Dear President Obama,
I want to first start out by saying thank you. Thank you for everything you have done, and tried to do for this country. When you were first elected in 2008, I was only 12 at the time. I was living in a bubble and had no idea what you actually meant. I had no idea why your inauguration was such a groundbreaking event. Admittedly, I was drinking the Kool-Aid about America being this post-racial society where your election was a testament for that. I never grew up during the early years of the Civil Rights Movement where a black man becoming a leader of the free world was so out of reach and just imaginary. So when my mother kept me home from school that day on January 20, 2009, I did not understand. I didn’t know why my mother was crying and my father was getting misty eyed. But as I grew up, I realized why who you are, is everything America needs. Your audacity to aspire to greatness did not stop you in your mission to make a difference, and has even led you to become president. The history books will always reflect that.
Maya Angelou wrote in her poem “Still I Rise,” ‘I am the dream and the hope of the slave./I rise/I rise/I rise’. You represent hope. You’re the dream that blacks have had for a long time. Your slogan was right, “Yes We Can.” Everything you personify; that no matter how much the chips are against us, we can and will always rise. Now that there was one of you, believe there will be so many more. If the highest person in the land could be a black man, the sky’s the limit.
It wasn’t even just you. Your family was also quite the sight. As said in the BET documentary “Through the Fire: The Legacy of Barack Obama,” having a black First Family living in the White House that was built by slaves is full circle and symbolic. Your wife, Michelle Obama, and all her unapologetically blackness was something to see. In a society that demonizes black women not only for her race but also for her gender; having a powerful, intelligent and beautiful black woman in the White House was the positive image black girls and women everywhere needed. She was so poised especially in the face of people who were trying to break her stride. But still, she rose with her head held high. Your daughters, Mr. President, were magical as well. They grew up in the White House, and they have been surrounded with nothing but excellence. I, like the rest of the world am anxious to see how they successful they’ll be. Being raised by Michelle and yourself, I have no doubt success will be inevitable. Could presidency run in the family? Only time will tell. (Please be yes.)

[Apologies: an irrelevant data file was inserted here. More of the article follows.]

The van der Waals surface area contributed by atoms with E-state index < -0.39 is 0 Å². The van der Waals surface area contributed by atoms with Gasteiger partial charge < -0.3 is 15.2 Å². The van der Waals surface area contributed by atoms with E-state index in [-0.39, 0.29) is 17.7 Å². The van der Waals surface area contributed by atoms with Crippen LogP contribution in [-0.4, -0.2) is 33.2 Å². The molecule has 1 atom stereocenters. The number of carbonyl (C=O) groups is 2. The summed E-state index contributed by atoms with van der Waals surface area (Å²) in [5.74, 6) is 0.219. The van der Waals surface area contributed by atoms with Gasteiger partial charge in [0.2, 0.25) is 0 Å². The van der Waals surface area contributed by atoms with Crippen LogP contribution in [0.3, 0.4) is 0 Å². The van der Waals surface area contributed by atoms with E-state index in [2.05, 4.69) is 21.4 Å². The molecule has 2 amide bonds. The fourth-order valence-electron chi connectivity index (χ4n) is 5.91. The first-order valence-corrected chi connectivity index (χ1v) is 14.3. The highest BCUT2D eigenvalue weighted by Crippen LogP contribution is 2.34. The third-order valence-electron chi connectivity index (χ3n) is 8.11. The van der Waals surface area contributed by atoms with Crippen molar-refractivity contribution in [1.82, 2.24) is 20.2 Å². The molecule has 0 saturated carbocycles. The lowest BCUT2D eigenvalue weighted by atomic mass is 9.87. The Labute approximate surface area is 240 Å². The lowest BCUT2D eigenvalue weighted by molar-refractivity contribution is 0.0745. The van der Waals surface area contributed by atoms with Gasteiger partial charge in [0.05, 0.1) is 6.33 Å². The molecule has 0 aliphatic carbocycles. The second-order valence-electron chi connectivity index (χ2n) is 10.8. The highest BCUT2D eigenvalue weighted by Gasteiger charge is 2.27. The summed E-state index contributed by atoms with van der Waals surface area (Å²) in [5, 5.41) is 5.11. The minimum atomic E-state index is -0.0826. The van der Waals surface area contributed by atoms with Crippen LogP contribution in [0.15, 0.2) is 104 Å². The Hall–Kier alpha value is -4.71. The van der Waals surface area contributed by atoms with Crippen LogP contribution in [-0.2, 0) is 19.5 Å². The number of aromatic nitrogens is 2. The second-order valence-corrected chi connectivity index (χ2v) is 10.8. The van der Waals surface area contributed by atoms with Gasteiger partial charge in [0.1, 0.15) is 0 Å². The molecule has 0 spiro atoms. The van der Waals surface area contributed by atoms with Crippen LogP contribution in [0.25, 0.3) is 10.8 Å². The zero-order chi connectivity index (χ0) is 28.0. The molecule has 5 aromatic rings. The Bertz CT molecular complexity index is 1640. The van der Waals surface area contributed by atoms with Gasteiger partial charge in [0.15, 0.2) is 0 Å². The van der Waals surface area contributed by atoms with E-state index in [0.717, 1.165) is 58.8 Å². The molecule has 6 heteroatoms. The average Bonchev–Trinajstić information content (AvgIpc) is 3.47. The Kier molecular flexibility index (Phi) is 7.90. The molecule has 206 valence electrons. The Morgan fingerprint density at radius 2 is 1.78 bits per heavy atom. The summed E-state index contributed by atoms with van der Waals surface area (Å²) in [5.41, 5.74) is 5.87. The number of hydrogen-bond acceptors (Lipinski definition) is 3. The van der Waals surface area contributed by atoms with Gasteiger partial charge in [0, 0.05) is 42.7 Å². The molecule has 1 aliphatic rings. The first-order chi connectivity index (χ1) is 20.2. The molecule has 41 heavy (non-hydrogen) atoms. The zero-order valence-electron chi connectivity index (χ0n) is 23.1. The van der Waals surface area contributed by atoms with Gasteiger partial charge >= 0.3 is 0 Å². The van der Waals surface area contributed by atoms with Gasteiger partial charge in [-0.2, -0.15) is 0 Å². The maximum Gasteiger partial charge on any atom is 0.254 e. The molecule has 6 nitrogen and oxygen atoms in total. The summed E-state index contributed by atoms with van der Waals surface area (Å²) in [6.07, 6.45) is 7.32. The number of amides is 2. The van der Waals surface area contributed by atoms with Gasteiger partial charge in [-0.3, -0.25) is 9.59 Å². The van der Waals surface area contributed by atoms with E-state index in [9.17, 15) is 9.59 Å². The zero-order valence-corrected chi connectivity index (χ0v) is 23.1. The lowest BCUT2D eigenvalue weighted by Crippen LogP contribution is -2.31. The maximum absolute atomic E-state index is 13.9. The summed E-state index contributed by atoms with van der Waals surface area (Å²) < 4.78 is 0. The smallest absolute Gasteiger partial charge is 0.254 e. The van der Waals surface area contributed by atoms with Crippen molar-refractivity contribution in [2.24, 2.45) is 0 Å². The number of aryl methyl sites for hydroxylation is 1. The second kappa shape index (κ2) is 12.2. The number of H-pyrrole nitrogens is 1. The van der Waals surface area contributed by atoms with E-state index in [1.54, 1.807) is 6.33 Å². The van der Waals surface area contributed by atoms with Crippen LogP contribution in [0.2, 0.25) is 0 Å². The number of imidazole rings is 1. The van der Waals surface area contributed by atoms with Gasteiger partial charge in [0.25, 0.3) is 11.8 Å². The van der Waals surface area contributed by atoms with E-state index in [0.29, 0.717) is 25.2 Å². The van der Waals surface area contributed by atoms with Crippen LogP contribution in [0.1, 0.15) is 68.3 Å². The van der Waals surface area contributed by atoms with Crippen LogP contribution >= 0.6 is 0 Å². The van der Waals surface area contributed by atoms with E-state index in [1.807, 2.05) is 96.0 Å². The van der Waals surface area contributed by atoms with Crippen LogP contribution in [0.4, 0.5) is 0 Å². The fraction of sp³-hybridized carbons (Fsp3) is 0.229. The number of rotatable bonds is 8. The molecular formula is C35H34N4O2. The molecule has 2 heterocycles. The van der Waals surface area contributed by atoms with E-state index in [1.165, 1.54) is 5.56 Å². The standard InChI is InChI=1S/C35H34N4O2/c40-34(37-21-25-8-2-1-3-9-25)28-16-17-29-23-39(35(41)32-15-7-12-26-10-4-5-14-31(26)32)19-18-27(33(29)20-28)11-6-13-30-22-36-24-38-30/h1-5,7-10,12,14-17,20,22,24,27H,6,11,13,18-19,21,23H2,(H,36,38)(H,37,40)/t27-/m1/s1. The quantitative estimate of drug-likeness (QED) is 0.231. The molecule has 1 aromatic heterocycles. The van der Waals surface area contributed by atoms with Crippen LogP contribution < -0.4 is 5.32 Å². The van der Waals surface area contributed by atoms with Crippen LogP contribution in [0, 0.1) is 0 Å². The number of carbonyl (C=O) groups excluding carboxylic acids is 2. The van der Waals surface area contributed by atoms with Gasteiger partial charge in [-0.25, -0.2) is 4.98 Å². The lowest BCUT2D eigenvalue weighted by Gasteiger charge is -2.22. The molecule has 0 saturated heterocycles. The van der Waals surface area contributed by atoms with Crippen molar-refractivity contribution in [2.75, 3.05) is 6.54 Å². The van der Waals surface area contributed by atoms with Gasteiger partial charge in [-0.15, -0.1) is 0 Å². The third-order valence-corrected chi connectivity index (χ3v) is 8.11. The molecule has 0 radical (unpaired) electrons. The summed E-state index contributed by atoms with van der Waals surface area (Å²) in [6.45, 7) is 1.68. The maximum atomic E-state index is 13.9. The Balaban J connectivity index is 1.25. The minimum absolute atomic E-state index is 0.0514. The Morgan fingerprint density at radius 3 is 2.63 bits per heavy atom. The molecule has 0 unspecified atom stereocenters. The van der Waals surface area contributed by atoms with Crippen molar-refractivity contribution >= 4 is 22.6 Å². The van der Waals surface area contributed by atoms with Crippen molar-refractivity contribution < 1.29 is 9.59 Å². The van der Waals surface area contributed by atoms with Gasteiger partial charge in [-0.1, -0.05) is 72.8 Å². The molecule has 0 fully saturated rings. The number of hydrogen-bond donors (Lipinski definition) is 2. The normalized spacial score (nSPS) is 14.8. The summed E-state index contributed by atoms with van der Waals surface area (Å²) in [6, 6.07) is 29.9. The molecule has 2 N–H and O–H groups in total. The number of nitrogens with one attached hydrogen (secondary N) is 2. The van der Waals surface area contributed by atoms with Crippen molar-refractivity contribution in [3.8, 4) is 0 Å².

Now that your presidency is regretfully over, I just want to say I, and a whole lot of Americans will miss you. It was always my worst nightmare to think of life without you being the president. You were that safe haven. No matter what happened in this country, I always felt secure because you were in the White House. Now that peace of mind is gone and frankly, I’m scared. There is virtually no one in government who has our best interests in mind, and the ones that do don’t have the power to really tip the balance. When you climbed into that helicopter, you were the last person with any real power that truly cared for the people. And now all of your hard work will be undone to debase your legacy. But to me, just being the person you were for the last eight years, which were the best eight years, is the true legacy. You will always be my president. I will miss the light you emitted, especially in this approaching dark time.